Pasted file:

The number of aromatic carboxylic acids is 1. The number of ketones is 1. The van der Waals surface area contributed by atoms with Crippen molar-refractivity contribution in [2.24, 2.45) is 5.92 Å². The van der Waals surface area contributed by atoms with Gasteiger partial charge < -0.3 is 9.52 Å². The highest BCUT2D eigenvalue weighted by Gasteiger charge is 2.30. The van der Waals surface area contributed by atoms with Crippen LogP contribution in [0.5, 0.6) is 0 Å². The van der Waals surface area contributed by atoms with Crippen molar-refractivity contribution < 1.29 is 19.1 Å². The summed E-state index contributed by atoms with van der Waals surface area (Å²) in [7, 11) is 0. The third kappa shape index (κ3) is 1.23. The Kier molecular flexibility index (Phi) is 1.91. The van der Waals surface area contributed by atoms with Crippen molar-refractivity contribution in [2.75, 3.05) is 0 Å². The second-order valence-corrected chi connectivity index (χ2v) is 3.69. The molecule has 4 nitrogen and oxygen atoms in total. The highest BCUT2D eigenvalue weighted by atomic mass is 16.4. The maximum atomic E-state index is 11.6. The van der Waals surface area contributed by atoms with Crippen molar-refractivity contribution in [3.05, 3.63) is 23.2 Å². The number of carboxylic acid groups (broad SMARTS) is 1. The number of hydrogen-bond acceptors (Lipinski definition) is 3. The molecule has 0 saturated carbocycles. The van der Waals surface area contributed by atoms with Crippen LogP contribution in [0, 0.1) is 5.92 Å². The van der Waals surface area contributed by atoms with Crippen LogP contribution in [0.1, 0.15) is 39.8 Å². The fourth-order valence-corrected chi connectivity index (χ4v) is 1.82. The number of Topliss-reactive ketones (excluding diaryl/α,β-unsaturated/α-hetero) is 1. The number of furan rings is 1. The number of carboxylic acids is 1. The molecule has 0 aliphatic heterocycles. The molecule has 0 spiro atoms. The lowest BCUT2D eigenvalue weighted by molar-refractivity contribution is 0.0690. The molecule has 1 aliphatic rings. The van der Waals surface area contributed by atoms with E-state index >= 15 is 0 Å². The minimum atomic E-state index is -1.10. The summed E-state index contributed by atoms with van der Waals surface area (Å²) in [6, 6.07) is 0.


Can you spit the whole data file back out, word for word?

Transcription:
The number of aromatic carboxylic acids is 1. The number of ketones is 1. The van der Waals surface area contributed by atoms with Crippen molar-refractivity contribution in [2.24, 2.45) is 5.92 Å². The van der Waals surface area contributed by atoms with Gasteiger partial charge < -0.3 is 9.52 Å². The highest BCUT2D eigenvalue weighted by Gasteiger charge is 2.30. The van der Waals surface area contributed by atoms with Crippen LogP contribution in [0.5, 0.6) is 0 Å². The van der Waals surface area contributed by atoms with Crippen molar-refractivity contribution < 1.29 is 19.1 Å². The summed E-state index contributed by atoms with van der Waals surface area (Å²) in [7, 11) is 0. The third kappa shape index (κ3) is 1.23. The Kier molecular flexibility index (Phi) is 1.91. The van der Waals surface area contributed by atoms with Crippen molar-refractivity contribution in [2.75, 3.05) is 0 Å². The second-order valence-corrected chi connectivity index (χ2v) is 3.69. The molecule has 4 nitrogen and oxygen atoms in total. The highest BCUT2D eigenvalue weighted by atomic mass is 16.4. The maximum atomic E-state index is 11.6. The van der Waals surface area contributed by atoms with Crippen molar-refractivity contribution in [3.05, 3.63) is 23.2 Å². The number of carboxylic acid groups (broad SMARTS) is 1. The number of hydrogen-bond acceptors (Lipinski definition) is 3. The molecule has 0 saturated carbocycles. The van der Waals surface area contributed by atoms with Crippen LogP contribution in [0, 0.1) is 5.92 Å². The van der Waals surface area contributed by atoms with Crippen LogP contribution in [0.1, 0.15) is 39.8 Å². The fourth-order valence-corrected chi connectivity index (χ4v) is 1.82. The number of Topliss-reactive ketones (excluding diaryl/α,β-unsaturated/α-hetero) is 1. The number of furan rings is 1. The number of carboxylic acids is 1. The molecule has 0 aliphatic heterocycles. The molecule has 0 spiro atoms. The lowest BCUT2D eigenvalue weighted by molar-refractivity contribution is 0.0690. The molecule has 1 aliphatic rings. The van der Waals surface area contributed by atoms with E-state index >= 15 is 0 Å². The minimum atomic E-state index is -1.10. The summed E-state index contributed by atoms with van der Waals surface area (Å²) in [6, 6.07) is 0.